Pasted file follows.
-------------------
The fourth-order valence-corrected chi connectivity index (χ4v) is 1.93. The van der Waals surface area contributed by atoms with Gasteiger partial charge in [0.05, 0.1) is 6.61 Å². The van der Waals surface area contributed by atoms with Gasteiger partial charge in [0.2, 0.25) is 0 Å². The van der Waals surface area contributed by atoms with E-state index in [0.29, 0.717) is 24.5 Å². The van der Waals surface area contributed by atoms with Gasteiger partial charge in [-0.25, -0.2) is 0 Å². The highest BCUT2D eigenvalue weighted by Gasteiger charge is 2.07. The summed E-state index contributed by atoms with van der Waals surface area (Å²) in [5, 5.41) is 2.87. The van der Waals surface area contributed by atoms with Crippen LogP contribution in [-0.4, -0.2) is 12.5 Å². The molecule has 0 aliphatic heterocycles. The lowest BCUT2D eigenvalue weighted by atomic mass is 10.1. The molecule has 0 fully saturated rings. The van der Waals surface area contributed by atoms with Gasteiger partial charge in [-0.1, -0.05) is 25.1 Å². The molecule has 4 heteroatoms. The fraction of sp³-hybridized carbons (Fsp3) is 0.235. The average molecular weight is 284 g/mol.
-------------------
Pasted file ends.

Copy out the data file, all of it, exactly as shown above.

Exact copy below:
The fourth-order valence-corrected chi connectivity index (χ4v) is 1.93. The van der Waals surface area contributed by atoms with Gasteiger partial charge in [0.05, 0.1) is 6.61 Å². The van der Waals surface area contributed by atoms with Gasteiger partial charge in [0.2, 0.25) is 0 Å². The van der Waals surface area contributed by atoms with E-state index in [0.29, 0.717) is 24.5 Å². The van der Waals surface area contributed by atoms with Gasteiger partial charge in [-0.25, -0.2) is 0 Å². The highest BCUT2D eigenvalue weighted by Gasteiger charge is 2.07. The summed E-state index contributed by atoms with van der Waals surface area (Å²) in [5, 5.41) is 2.87. The van der Waals surface area contributed by atoms with Crippen LogP contribution in [-0.4, -0.2) is 12.5 Å². The molecule has 0 aliphatic heterocycles. The lowest BCUT2D eigenvalue weighted by atomic mass is 10.1. The molecule has 0 fully saturated rings. The van der Waals surface area contributed by atoms with Gasteiger partial charge in [-0.1, -0.05) is 25.1 Å². The molecule has 4 heteroatoms. The fraction of sp³-hybridized carbons (Fsp3) is 0.235. The average molecular weight is 284 g/mol.